The Tour de France is the most iconic bike race in the world. This race, along with the Giro d’Italia and the Vuelta a Espana, make up the three-week-long “Grand Tours,” which is cycling’s most prestigious tour. Cyclists, as well as sponsors, media, and fans, gather from every corner of the world for this race. Despite all of Le Tour de France’s notoriety, very few know its origins and the hateful history that gave the race its start. The Tour de France’s roots trace all the way back as early as 1902.
The Dreyfus Affair
During this time frame a social issue, The Dreyfus Affair, divided much of France. This division would be similar to the conservative/liberal divide we see in the present day United States. Alfred Dreyfus was a French military officer of Jewish heritage. He was convicted of selling military secrets to German officers (many years later he was exonerated) and as you can imagine this sparked a huge political fiasco in France. Dividing lines where drawn between French citizens who believed Dreyfus innocent and those who thought he was guilty. This was certainly the case for employees working for L’Velo, the first and largest sports newspaper in France. The editor of the newspaper, a very prominent man by the name of Pierre Giffard, believed that Dreyfus was innocent. This infuriated Jules-Albert de Dion, a very wealthy and outspoken opponent of Dreyfus. His anger at Giffard was such that he started a rival newspaper with the sole intention of driving Giffard and L’Velo out of business.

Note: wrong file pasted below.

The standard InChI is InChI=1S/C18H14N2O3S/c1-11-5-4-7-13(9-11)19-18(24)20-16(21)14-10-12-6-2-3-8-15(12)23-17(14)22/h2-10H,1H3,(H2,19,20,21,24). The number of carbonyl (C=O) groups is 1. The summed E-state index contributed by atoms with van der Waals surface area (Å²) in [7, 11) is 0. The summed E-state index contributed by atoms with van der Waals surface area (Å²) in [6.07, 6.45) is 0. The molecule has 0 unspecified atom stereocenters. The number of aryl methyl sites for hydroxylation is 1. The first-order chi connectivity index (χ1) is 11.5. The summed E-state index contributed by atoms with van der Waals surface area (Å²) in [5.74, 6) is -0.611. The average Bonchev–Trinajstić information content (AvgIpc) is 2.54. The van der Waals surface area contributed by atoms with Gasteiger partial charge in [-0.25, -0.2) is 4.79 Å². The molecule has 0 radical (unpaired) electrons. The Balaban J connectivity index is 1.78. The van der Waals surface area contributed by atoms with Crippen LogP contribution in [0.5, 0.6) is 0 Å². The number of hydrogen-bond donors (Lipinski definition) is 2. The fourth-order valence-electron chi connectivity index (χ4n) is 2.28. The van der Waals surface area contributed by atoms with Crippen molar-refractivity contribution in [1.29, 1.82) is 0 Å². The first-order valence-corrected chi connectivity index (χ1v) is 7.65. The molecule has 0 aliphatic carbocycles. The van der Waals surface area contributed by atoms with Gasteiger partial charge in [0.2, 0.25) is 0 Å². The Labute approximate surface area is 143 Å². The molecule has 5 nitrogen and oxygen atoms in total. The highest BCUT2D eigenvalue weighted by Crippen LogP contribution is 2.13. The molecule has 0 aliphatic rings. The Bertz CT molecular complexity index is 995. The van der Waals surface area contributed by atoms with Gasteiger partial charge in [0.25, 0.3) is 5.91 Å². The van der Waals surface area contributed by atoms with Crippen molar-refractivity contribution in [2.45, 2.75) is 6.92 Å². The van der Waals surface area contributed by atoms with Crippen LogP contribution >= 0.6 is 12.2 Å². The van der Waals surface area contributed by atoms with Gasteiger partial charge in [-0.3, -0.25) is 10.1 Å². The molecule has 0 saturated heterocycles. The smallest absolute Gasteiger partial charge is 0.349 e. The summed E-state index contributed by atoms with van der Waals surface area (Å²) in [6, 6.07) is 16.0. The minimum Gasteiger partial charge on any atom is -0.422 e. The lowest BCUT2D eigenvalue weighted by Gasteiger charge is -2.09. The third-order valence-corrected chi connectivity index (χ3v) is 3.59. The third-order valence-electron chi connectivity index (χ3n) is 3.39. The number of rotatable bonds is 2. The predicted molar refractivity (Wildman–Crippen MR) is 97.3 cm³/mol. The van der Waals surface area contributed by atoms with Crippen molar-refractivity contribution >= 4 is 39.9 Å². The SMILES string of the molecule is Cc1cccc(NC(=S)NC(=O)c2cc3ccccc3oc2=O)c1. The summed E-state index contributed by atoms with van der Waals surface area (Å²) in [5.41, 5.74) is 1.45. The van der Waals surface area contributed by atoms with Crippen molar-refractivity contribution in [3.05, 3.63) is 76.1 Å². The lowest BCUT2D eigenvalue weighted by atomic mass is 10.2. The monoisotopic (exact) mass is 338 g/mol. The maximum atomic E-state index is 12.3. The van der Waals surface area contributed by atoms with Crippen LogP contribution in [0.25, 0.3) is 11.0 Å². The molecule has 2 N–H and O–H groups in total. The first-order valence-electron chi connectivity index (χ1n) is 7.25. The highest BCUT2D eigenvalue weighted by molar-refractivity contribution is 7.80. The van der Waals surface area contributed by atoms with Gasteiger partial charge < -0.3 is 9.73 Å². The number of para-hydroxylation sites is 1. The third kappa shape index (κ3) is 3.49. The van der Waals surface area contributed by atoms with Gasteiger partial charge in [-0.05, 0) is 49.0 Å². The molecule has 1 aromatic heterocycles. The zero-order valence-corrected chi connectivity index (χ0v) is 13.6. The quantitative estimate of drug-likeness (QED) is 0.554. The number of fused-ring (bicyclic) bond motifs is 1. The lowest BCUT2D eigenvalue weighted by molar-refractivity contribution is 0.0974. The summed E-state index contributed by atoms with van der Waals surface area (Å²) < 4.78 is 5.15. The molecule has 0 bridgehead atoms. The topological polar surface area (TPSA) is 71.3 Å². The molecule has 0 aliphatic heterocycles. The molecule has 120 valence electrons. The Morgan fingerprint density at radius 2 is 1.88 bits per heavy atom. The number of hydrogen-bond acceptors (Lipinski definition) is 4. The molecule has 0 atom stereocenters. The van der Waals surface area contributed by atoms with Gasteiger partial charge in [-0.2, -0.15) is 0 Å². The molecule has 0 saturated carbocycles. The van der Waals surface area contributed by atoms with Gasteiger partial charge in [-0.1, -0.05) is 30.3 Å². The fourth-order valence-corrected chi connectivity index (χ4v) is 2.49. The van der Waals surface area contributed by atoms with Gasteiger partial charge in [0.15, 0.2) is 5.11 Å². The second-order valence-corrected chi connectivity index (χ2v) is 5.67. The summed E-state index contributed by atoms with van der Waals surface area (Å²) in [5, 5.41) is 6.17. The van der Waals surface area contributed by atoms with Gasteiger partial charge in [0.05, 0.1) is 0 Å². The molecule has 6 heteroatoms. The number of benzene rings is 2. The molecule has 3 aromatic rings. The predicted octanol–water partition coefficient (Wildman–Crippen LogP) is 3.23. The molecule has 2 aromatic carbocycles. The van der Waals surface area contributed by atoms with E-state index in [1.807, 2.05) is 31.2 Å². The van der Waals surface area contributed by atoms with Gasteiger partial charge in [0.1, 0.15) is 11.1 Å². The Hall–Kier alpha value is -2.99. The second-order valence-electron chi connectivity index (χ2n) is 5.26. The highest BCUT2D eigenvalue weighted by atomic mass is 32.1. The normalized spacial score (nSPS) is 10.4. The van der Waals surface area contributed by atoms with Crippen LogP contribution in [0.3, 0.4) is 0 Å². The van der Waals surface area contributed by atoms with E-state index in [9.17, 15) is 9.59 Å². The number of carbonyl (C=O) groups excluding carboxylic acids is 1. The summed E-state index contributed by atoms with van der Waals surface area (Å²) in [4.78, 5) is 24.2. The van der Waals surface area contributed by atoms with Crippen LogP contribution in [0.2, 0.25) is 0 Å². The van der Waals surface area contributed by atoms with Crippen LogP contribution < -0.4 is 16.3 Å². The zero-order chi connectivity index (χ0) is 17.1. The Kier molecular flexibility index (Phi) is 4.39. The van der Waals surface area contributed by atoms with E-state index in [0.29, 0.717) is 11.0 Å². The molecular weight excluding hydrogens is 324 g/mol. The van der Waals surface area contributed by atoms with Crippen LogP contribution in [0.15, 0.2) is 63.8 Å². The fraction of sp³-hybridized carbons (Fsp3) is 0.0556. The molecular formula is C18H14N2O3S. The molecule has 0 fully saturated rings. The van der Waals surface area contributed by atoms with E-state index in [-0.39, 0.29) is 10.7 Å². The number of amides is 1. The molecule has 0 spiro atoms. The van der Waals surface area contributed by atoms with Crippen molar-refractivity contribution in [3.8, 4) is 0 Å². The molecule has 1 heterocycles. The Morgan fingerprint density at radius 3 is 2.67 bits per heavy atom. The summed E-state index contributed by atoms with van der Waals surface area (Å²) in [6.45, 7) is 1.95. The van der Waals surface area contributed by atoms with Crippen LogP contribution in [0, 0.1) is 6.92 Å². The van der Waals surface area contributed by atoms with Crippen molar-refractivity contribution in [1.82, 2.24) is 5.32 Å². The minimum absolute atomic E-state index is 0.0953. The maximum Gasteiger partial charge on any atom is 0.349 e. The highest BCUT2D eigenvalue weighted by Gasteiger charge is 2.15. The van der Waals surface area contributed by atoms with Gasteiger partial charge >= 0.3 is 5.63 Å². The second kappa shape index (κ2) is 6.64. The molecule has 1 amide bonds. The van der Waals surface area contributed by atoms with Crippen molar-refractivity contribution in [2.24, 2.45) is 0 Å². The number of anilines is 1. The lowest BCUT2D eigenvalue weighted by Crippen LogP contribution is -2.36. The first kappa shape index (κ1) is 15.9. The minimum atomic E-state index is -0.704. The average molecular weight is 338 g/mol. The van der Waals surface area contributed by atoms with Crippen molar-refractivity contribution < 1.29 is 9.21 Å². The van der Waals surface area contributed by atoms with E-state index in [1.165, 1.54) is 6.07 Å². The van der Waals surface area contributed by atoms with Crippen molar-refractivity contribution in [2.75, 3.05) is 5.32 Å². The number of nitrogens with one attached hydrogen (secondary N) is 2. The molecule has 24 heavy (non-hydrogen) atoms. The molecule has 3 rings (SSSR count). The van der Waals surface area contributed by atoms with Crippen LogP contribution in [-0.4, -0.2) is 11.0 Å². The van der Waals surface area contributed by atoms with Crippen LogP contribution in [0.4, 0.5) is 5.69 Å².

L’Velo vs. L’Auto
De Dion named the newspaper L’Auto and appointed Henri Desgrange, a prominent cyclist, as editor. It was not long before L’Auto started stuggling and losing money, its backers were growing more and more disappointed with each passing day. This crisis lead to an emergency meeting in November of 1902, which would give rise to the idea that would ultimately become Le Tour de France. Geo Lefevre, the youngest journalist at the meeting had the idea of holding a six daylong bike race. Bike races at this time were a popular means of selling newspapers; however, a bike race of this distance had never been attempted before. The backers of the newspaper decided that desperate times called for desperate measures and decided to go through with the race. The urgency of the newspapers predicament can easily be seen in one of the more famous quotes from the meeting when the financial director handed Desgrange the keys to the company safe and said, “take whatever you need”. L’Auto announced the race and the first Tour de France was held the next year in 1903.